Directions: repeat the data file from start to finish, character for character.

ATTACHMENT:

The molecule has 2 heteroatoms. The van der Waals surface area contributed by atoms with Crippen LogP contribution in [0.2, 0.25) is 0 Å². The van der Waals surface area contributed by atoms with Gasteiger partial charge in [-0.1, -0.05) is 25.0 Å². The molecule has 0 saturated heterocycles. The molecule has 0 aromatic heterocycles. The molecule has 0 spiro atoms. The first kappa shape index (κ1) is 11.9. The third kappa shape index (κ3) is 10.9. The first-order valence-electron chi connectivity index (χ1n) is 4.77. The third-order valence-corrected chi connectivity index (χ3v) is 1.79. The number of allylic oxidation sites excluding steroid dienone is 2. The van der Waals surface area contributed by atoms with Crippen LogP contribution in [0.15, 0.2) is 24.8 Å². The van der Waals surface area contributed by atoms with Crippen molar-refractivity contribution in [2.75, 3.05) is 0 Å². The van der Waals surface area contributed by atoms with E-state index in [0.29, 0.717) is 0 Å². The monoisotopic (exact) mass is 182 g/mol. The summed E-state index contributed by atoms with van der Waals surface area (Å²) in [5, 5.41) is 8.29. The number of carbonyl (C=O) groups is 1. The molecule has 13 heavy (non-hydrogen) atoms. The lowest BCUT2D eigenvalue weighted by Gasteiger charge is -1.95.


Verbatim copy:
The molecule has 2 heteroatoms. The van der Waals surface area contributed by atoms with Crippen LogP contribution in [0.2, 0.25) is 0 Å². The van der Waals surface area contributed by atoms with Gasteiger partial charge in [-0.1, -0.05) is 25.0 Å². The molecule has 0 saturated heterocycles. The molecule has 0 aromatic heterocycles. The molecule has 0 spiro atoms. The first kappa shape index (κ1) is 11.9. The third kappa shape index (κ3) is 10.9. The first-order valence-electron chi connectivity index (χ1n) is 4.77. The third-order valence-corrected chi connectivity index (χ3v) is 1.79. The number of allylic oxidation sites excluding steroid dienone is 2. The van der Waals surface area contributed by atoms with Crippen LogP contribution in [0.15, 0.2) is 24.8 Å². The van der Waals surface area contributed by atoms with Crippen molar-refractivity contribution in [2.75, 3.05) is 0 Å². The van der Waals surface area contributed by atoms with E-state index in [0.29, 0.717) is 0 Å². The monoisotopic (exact) mass is 182 g/mol. The summed E-state index contributed by atoms with van der Waals surface area (Å²) in [5, 5.41) is 8.29. The number of carbonyl (C=O) groups is 1. The molecule has 13 heavy (non-hydrogen) atoms. The lowest BCUT2D eigenvalue weighted by Gasteiger charge is -1.95.